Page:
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Avello, J.J. (2012). With Ferenczi, the Contemporary Psychoanalyst is other. Am. J. Psychoanal., 72(1):3-15.

(2012). American Journal of Psychoanalysis, 72(1):3-15


With Ferenczi, the Contemporary Psychoanalyst is other

José Jiménez Avello, M.D.

Ferenczi's main interests centered on the clinical situation, and through them he felt the need to reformulate, discard and expand many aspects of existing theory to the extent that, in my opinion, he succeeded in constructing a specifically Ferenczian metapsychological conception. After briefly outlining the essentials of Ferenczi's theoretical concepts—highlighting above all the importance given to the interaction with others in psychic configuration and functioning—I go the opposite way, in a “mutatis mutandis” game, “deducing,” as though they did not already exist and had to be invented, the technical and clinical approaches implied by this said metapsychology once it is constructed. One conclusion is that a psychoanalysis in tune with Ferenczi's conceptions is different from the one that ruled in the last century and in which a preferably solipsistic reading of Freud was dominant. Moreover, due to reasons that I will attempt to explain, today's psychoanalyst must stop thinking of himself as an absence (this is how I see the so-called “cure type” and others similar to it), and operate as a true other in a vivid relation with the patient.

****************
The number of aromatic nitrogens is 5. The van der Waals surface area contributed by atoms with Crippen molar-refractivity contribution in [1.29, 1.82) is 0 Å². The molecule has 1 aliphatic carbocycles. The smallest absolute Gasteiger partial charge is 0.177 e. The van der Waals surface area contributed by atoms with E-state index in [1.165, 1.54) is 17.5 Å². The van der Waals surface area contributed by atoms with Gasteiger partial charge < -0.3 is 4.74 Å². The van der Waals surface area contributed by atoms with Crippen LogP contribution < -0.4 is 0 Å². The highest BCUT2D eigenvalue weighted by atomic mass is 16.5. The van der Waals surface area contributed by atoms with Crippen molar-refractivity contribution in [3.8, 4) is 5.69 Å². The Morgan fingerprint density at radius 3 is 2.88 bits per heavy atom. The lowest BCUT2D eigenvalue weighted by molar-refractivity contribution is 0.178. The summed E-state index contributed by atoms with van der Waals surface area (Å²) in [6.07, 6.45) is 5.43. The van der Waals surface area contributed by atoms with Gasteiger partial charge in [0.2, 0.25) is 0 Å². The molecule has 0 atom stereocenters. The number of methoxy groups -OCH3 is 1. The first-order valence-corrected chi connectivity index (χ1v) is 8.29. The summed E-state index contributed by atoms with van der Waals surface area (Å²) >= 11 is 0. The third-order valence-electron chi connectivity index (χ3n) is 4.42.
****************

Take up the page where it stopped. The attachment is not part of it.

[This is a summary excerpt from the full text of the journal article. The full text of the document is available to journal subscribers on the publisher's website here.]

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